I spent nearly 2 months investigating about restaurant owners across the globe, trying to find a way to help my clients and friends achieve above 45% ROI. I did some research about people in leading tourism driven states. I ran into some lucky fellows who explained their experience such as:
Adam Willner, 39, founder of a Pan-Asian restaurant in San Francisco who started with half a million bucks in 1996 and was swimming in millions very soon, insisted good staff is a valuable source.
“You have to make sure you have the right people for the job,” he said. “The basic truth of the restaurant industry is that you are only as good as your last meal. And there is really no substitute for that,” Willner added on marketing matters.
Todd Graves, 32, founder and CEO of Raising Cane’s Chicken Fingers is another great example. He started with $140,000, yet his annuals sales projection skyrocketed above $30M very soon. Graves identifies financing as the main start-up obstacle. When seeking loans for his restaurant he was laughed out the door by numerous bank managers who argued southern Louisiana locals would never be interested in a restaurant serving nothing but chicken fingers. He realized he would have to come up with the money himself. After 8 months of hard work in LA and Alaska, he came back home to Baton Rouge and convinced investors to put more into the project. The best advice Graves received was, “Concentrate on progress rather than perfection.”
Steele Platt, 45, founder and CEO of Yard House started with $150,000 back in 1995. Platt raised $900,000 without the help of friends or family. In ‘04 he had a whopping sales estimate of $70 million.
“I would say it’s 70 percent savvy and 30 percent luck,” he said in explaining his success. Platt was a millionaire by 26. And the best advice he got on day one? “Don’t take no for an answer. Overcome the obstacles set by others who try to talk you out of it.” Platt urges aspiring restaurateurs to know their competition.
I have to also mention 40-year-old Sheila McCann, founder of House of Bread. Her start-up expense was $188,000 in 1996 and yet tripled her income in the first eight years. Being tenacious was one of the strategies McCann used to break into this business. Her advice for start-ups? “Don’t give up. Be persistent.”
I consider these success stories as very classic, and this is exactly what my old man always used to tell me about being persistent, hardworking and etc. But the reality nowadays is quite different. As a matter of fact, if you want to stay in line with the competition you need to focus on a subject enjoying the most traffic overall. Only then can you guarantee your restaurant will actually receive the most attention and render more ROI.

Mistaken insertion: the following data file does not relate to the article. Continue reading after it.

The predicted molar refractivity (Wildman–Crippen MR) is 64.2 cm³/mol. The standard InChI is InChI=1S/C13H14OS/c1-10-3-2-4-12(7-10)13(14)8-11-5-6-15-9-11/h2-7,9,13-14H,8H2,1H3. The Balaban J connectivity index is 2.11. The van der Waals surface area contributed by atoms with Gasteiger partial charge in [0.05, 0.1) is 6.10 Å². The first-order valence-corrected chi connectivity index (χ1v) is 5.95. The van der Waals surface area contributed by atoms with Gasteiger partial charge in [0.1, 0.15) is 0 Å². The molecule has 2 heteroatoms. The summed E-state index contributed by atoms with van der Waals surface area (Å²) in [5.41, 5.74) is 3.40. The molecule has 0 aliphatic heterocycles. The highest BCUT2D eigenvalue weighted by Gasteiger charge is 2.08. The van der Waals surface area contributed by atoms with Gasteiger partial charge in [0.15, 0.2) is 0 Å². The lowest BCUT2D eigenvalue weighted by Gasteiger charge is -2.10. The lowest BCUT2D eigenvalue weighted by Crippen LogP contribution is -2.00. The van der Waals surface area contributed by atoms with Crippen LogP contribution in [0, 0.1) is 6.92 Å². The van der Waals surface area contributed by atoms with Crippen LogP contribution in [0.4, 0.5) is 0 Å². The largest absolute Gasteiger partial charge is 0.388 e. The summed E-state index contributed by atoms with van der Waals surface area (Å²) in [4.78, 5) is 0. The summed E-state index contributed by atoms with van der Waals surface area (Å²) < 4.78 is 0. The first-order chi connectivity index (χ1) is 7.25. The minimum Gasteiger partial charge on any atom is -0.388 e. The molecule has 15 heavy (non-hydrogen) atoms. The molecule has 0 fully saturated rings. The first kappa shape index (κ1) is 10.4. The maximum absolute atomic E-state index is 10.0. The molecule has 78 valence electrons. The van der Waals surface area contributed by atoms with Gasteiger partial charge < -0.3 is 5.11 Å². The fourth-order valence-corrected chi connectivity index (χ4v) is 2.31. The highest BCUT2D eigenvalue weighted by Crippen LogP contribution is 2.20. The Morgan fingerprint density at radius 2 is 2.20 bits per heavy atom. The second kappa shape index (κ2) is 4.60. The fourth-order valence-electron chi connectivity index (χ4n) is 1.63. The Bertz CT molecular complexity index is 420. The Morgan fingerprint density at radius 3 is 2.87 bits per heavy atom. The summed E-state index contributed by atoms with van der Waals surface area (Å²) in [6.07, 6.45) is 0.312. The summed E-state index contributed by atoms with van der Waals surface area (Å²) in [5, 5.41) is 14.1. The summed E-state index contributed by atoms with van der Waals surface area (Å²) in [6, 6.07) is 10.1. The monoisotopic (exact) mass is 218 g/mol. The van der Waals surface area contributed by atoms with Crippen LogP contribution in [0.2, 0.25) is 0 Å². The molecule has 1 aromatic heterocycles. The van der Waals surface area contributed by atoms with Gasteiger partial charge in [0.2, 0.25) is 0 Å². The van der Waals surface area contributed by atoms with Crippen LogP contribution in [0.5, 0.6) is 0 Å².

Where to look?
With more and more consumers opting to shop online through the Internet and mobile services, your online presence will perhaps be the most crucial factor of your business’s ability to generate leads, and possibly convert those leads to customers/guests.
Some experts will argue that increased traffic depends on search engine ranking, which in turn is solely dependent on the technical aspects of your site, such as load time, caching features and keywords. I believe that while technical aspects are crucial and must be taken into consideration, you must tailor and optimize your online business with your customers in mind, not the search engines. It is no use directing traffic to your website if visitors will not find the content they are looking for.
What is Search Engine Optimisation (SEO)?
Most customers initiate their sales through search engines such as Google, Yahoo, and Bing. Surveys show more than 95% of users never go beyond the first page of their search results. Therefore, being ranked top in search engines is perhaps the most effective factor that will draw visitors to your website when looking for a specific service you offer.
Content Management and Marketing
Visitors will be disenchanted if they browse to your site and find poor content. One of the most important factors in generating leads is to constantly have your site filled with fresh and engaging content. Proper content will encourage visitors to stay on your website and return for more later on (and possibly persuade others to visit your website as well).
First of all, make sure your website’s pages are well-structured and their content is well-researched, making you stand out amongst others in your field. This will be the first step to establish trust in customers new to your website. Blogging, comment management and guest posting will also help visitors to have an active role in the development of your website’s content, providing them more reason to revisit and look for updates. Needless to say that good content is per se an important SEO factor and will help improve your search ranking.
Social Media Marketing
Hundreds of millions of users (more than one billion in the case of Facebook) are using social media on a daily basis. Social media offers cost-effective and easy-to-use facilities to find and reach out to people who are interested in your line of business. This effectively makes social media one of the best mediums to find customers and draw their attention to your products and services, and with the right account setups and proper strategies you can quickly generate a windfall of new leads for your site.
Of course, you can still try to go out and try marketing for your restaurant in the old fashion way. Working hard is something that will never perish through the evolution of man and society. It is more the mechanism that differs with time. A simple website can work for you 24/7 with no need to hire staff, a reception guy or operator girl. Social Media Marketing spreads your brand into thousands and millions of screens, no matter their size. A simple restaurant application can help you plan a loyalty program encourages your guests to return. As they say, “You can’t eat tech, but it can beat you”.